SAN DIEGO - There's no way to give everything that happens in San Diego during Comic-Con the full print attention that it deserves, and that's because from the moment you arrive in town on Wednesday, everything's a blur. One day at Comic-Con can pack in as many things as I normally do in a month's worth of work in Los Angeles, and so we publish what we can publish as fast as possible, and almost always end up with some spare odds and ends that we don't know quite what to do with. To that end, I'd like to share some impressions from the rest of the Con.

WARCRAFT

Chris Hardwick was everywhere this year, evidently, I'm pretty sure that the real purpose of Nerdist Industries is to create clones of Hardwick to handle moderating duties everywhere for everything. The geek world's Ryan Seacrest is unstoppable now, and he plays along with the theatricality of a lot of these presentations. For example, during the Warner/Legendary panel on Saturday morning, Chris stopped at one point to take a phone call from Thomas Tull. He said he had to take it "because Thomas owns me."

He pretended that Tull had just ordered them to reveal something that was not on the original schedule, and it turned out to be a very short proof of concept thing for a movie based on Blizzard's enormously popular "Warcraft" franchise.

The footage showed an alien landscape where a guy is down to his last few drops of water. He has a giant strange sword and finds some armor on a corpse, leading him to pick up a huge shield. Green energy races through the clouds above as the guy faces off with a monster holding a huge war hammer. As they charge and the creature swings that war hammer down, the title comes up. Very short. Pretty cool. It was, more than anything, a chance to introduce Duncan Jones officially as the filmmaker in charge of the movie.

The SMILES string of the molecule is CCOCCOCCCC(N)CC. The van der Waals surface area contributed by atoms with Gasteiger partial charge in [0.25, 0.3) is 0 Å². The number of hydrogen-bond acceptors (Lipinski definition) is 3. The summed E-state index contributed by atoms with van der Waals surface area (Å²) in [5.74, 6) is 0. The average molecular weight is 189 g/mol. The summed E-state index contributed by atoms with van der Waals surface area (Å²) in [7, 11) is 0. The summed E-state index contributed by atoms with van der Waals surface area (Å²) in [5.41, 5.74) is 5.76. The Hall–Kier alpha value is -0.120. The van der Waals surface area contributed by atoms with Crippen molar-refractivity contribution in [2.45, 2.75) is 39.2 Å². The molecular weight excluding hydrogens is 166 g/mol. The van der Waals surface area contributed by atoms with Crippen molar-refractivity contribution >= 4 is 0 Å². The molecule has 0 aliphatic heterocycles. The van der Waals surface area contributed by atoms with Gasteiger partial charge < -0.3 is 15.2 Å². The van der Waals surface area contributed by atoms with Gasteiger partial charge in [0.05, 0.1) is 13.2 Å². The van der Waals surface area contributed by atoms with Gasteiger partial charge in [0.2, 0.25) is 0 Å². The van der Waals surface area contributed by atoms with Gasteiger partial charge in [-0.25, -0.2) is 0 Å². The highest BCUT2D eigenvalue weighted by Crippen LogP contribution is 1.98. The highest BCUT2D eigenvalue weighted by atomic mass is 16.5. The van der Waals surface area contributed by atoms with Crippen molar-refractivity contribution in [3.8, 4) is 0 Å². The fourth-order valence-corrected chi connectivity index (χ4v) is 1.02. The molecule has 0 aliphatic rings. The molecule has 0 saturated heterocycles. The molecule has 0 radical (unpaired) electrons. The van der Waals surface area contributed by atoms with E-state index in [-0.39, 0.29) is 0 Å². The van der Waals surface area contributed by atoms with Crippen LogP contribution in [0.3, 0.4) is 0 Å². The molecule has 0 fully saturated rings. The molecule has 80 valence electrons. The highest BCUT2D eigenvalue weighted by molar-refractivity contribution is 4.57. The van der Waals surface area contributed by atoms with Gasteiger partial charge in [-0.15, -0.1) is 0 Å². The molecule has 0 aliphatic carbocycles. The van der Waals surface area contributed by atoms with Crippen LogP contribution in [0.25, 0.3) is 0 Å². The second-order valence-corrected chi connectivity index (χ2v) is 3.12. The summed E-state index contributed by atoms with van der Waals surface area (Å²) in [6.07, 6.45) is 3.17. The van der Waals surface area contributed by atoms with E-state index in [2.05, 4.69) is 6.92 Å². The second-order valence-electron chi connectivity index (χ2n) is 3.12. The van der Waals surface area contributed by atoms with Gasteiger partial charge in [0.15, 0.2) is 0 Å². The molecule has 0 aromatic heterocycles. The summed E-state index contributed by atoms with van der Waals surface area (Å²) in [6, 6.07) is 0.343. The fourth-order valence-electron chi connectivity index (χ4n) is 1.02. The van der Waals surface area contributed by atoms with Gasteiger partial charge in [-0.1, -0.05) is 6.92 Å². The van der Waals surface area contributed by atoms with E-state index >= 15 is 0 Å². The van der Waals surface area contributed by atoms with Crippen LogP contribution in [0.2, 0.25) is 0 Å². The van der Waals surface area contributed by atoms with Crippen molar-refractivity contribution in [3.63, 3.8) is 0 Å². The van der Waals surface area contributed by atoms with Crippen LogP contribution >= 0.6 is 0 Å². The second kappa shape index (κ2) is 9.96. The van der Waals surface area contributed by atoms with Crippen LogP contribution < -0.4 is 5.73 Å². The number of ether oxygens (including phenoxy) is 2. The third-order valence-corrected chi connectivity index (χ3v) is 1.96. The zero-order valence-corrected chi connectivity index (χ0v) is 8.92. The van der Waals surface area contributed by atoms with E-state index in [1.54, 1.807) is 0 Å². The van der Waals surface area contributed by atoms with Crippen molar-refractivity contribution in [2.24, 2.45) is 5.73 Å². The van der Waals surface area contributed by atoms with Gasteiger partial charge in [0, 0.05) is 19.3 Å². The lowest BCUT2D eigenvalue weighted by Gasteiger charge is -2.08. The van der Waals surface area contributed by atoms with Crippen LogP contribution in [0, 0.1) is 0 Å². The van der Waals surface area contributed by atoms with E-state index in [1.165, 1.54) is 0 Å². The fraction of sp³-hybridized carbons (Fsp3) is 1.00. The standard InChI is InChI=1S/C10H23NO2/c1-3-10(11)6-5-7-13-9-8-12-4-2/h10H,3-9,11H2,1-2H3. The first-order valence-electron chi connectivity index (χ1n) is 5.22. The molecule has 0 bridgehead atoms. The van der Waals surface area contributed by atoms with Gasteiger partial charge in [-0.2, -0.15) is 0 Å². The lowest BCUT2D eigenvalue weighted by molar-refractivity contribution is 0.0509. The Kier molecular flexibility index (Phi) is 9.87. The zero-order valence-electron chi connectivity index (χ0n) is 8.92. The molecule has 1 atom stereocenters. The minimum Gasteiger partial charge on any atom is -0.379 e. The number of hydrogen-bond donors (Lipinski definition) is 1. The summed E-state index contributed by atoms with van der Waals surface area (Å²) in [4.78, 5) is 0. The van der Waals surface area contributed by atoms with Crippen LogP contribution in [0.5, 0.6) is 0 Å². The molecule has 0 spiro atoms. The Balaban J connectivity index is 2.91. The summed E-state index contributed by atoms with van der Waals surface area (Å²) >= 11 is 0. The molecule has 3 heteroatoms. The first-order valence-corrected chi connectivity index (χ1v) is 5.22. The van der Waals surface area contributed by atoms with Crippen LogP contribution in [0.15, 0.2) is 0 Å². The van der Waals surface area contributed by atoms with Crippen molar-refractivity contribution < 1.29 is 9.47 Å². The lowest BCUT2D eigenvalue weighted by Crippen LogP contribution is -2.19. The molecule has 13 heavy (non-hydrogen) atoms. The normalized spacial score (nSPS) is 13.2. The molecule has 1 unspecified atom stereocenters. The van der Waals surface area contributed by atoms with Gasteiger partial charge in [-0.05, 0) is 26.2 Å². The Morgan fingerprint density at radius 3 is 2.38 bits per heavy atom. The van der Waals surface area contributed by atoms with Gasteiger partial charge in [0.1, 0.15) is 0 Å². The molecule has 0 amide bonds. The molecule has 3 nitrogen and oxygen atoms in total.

And am I crazy, or did Jones lift that sound effect from the opening scene of "Once Upon A Time In The West"?

"The opportunity to do Warcraft is a once in a lifetime thing. I get to create a world. Not that many filmmakers get to start from scratch and do something so big. I am well aware of how connected people are to it, and I am very aware of what the goal is." Jones can talk the talk. We'll see what he ends up doing with it when they release the film sometimes in 2015, provided they make their early 2014 start date.

EDGE OF TOMORROW

It seems very strange to me that Tom Cruise appearing at Comic-Con is one of the less amazing moments for the week. I don't think there was anything particularly wrong with the presentation that was made for "Edge Of Tomorrow." A lot of it was very funny, and Cruise was in rare form as he played around with Chris Hardwick and, to the delight of everyone, Bill Paxton, but it still didn't push this into the must-see category for me.

I'm sure I will see it. After all, it's Doug Liman directing, and Emily Blunt and Tom Cruise co-star in what sounds like "Starship Troopers" meets "Groundhog Day." Christopher McQuarrie, who may well be Tom Cruise's favorite working screenwriter, was the guy who came in to pin down all the fine points of the film once Cruise signed on.

The footage we saw looked fairly early, and I'm not sure what I think of the battle suits in action. We saw some footage where the wire work was pretty evident, and I'm assuming this is all just preliminary versions of things. The alien stuff was certainly on a giant scale, but it's familiar by now. A film like this is ultimately going to come down to the human element, and if Cruise and Emily Blunt end up with great chemistry, it'll carry the film. I like that Cruise starts the movie as a PR guy who was part of designing the campaign that's getting humans to enlist in the military for this war against the aliens. He evidently starts the film as a blatant coward, and it's only as he repeats this day over and over that he starts to figure out his place in the fight.